18 Habits of Emotionally Intelligent Leaders
Habit #1 – Self Awareness
Over 18 weeks, we are excited to introduce 18 habits that separate emotionally intelligent leaders from the rest. These habits fill the gap between mediocre, good, and great leaders.
Habit #2 – Growth-Focused: Seek feedback from leaders and subordinates. Feedback is all around us – be certain to listen.
One aspect of emotional intelligence is anchored in self-assessment and your ability to assess yourself in the moment. But it also includes using external information as a part of your assessment. This allows us to grow.
Growth can come in many forms.
According to Carol Dweck having a growth mindset refers to people who believe that their success comes through time and effort. They believe their skills and intelligence can be improved with effort and persistence. They embrace challenges, persist through obstacles, learn from criticism and seek out the inspiration that can come from the success of others.
That brings us to this week’s emotional intelligence habit.
Emotionally intelligent leaders seek feedback.
Giving and receiving feedback can be both challenging and rewarding.
What leader does not love the opportunity to share high fives and shower praise on those who are shining?
Yet, did you know that in one Harvard Business Review study, the authors found that 57% of people preferred corrective feedback compared with 43% who preferred praise. This is further underscored by the finding that 92% of those surveyed stated that corrective feedback improves performance.
Let’s touch on two types of feedback we avoid like the plague.
😫 1. A root canal is probably preferred over sharing difficult performance or behavior feedback.
😤 2. Receiving difficult feedback can feel like it hits at the very core of your being.
Yet, growing in emotional intelligence requires us to lean into both giving and receiving feedback.
I coach leaders to avoid “waiting” for feedback and instead seek it out as a means of growth.
Feedback is all around us. It is represented in the way people speak, behavior, engage and perform. It is represented in the money you earn and the way you advance.
Feedback is all around us. It’s up to us to use it.
Read on for types of feedback leaders can use.
Types of Feedback
As I mentioned, leaders have feedback all around them. Wherever you look, there is feedback. Wherever you focus, there is feedback.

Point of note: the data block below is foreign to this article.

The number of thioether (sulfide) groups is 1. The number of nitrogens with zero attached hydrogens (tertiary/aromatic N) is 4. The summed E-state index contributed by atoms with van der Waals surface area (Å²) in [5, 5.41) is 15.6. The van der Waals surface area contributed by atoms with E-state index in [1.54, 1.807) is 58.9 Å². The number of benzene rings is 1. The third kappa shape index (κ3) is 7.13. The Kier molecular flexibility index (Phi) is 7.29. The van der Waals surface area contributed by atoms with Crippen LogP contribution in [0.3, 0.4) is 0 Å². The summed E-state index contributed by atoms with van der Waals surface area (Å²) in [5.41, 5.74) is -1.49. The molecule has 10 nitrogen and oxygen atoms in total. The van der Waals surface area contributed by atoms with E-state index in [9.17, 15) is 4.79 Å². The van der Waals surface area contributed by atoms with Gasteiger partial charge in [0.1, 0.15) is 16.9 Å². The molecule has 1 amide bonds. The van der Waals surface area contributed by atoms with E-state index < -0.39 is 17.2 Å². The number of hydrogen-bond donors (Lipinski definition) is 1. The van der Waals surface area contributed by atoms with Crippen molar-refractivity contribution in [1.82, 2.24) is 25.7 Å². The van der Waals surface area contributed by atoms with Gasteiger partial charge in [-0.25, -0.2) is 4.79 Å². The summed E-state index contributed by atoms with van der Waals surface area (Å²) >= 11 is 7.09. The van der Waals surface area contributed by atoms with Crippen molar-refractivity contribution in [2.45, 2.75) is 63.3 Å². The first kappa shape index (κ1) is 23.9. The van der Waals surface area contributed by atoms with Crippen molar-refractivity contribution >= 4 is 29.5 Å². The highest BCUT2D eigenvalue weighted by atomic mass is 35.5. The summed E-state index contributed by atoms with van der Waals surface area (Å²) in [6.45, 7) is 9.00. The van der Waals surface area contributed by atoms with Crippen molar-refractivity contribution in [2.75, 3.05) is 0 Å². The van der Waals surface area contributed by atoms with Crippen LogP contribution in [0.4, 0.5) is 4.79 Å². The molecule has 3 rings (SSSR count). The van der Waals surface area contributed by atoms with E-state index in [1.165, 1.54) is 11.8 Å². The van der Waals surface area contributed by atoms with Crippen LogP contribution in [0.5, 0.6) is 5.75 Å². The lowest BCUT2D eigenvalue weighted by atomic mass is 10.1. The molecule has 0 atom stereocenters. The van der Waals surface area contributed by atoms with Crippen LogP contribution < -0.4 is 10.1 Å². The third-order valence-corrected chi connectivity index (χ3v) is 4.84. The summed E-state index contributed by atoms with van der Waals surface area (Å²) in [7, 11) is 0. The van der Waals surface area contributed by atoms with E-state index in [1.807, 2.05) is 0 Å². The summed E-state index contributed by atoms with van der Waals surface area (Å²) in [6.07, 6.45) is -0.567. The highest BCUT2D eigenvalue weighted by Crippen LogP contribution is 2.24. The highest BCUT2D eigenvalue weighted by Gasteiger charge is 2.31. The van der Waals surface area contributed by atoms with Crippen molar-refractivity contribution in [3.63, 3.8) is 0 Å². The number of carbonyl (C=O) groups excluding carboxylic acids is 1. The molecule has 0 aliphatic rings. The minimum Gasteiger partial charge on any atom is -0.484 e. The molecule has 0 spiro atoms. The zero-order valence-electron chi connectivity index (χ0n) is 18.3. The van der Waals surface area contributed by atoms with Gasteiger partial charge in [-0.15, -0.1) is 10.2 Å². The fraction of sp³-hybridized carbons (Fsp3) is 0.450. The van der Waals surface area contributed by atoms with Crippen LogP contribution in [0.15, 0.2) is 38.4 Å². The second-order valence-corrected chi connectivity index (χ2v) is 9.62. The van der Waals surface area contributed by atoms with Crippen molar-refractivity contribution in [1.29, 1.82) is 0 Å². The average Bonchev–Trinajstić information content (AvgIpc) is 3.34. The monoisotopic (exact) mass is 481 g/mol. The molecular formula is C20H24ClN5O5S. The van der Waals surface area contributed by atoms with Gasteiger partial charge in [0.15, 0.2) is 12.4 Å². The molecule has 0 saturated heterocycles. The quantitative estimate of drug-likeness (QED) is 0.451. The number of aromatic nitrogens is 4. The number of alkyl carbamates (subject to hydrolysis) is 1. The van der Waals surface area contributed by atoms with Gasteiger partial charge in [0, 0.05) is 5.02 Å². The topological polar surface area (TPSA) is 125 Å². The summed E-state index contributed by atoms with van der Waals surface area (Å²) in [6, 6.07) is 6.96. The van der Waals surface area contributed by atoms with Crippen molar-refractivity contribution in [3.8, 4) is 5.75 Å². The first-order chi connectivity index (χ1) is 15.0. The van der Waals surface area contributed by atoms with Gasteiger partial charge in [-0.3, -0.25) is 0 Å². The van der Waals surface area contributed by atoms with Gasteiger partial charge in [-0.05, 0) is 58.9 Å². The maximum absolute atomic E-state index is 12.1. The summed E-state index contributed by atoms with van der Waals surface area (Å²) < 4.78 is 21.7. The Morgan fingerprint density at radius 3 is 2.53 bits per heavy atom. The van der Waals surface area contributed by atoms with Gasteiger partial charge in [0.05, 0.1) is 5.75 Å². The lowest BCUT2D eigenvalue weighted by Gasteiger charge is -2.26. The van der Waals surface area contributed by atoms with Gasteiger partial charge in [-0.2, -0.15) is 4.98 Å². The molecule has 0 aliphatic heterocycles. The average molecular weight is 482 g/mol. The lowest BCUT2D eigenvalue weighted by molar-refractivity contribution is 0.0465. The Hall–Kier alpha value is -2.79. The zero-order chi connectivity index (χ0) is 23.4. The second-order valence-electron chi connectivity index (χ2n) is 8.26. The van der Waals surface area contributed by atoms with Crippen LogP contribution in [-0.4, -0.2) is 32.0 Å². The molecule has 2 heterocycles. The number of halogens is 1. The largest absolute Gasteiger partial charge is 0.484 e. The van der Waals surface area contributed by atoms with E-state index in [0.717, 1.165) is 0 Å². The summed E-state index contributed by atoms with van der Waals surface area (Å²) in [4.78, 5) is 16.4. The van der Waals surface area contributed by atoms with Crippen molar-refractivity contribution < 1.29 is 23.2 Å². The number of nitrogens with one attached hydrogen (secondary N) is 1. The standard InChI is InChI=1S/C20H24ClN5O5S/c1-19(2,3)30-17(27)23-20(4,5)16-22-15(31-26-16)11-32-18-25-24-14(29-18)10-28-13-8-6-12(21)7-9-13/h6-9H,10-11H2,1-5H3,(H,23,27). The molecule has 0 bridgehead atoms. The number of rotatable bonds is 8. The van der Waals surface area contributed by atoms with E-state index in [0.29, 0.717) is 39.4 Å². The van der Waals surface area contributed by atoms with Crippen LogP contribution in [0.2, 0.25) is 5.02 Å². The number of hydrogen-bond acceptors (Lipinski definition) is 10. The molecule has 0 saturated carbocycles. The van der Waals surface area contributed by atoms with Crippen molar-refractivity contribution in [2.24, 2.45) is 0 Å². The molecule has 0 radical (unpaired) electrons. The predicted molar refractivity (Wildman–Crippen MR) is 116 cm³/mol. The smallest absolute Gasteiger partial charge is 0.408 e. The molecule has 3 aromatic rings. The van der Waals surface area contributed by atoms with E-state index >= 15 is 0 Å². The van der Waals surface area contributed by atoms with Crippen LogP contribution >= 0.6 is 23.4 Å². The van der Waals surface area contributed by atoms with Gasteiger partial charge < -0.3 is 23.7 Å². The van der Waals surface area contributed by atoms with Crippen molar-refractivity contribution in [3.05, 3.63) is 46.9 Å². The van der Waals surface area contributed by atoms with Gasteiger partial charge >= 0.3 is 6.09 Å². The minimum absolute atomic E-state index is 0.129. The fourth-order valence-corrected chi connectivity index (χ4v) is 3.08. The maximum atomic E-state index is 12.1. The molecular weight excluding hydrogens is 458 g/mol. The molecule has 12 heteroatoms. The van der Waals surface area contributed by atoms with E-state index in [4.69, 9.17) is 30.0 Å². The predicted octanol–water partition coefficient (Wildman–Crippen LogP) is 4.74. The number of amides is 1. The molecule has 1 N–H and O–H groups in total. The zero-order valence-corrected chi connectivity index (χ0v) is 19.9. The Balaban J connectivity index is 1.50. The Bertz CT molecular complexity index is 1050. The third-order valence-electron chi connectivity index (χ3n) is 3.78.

Here are five types of feedback leaders can tap into.
- Direct feedback – This type comes from people you work closely with. These can be one-on-one conversations, performance evaluations, or informal feedback sessions. Direct feedback can provide insight into your behaviors, communication style, decision-making, and overall effectiveness.
- 360-degree feedback – This type involves gathering feedback from multiple sources, including peers, subordinates, supervisors, and even external stakeholders. It offers a broader understanding of how others perceive the leader and how their actions impact various stakeholders.
- Customer or client feedback – This feedback can be in the form of surveys, reviews, or direct communication. This is also about you. It helps you understand how your leadership impacts the satisfaction and experiences of external stakeholders.
- Performance metrics – Feedback also comes through performance metrics and data. This can include financial indicators, operational metrics, customer satisfaction scores, engagement surveys, or productivity data. Analyzing these helps you assess the impact of your decisions and leadership.
- Observational feedback – Observational feedback involves taking in more informal feedback. How are people behaving in meetings? Are they showing up for non-mandatory meetings? Are they sharing contrasting opinions? It also involves asking for feedback and seeking constructive criticism. This is all feedback astute leaders can use to improve performance.
Which type of feedback do you use most often?
Which kind of feedback could you tap into a little more?
Regularly using all types of feedback places you in the best position to understand the impact of your leadership and make adjustments that may benefit the team.
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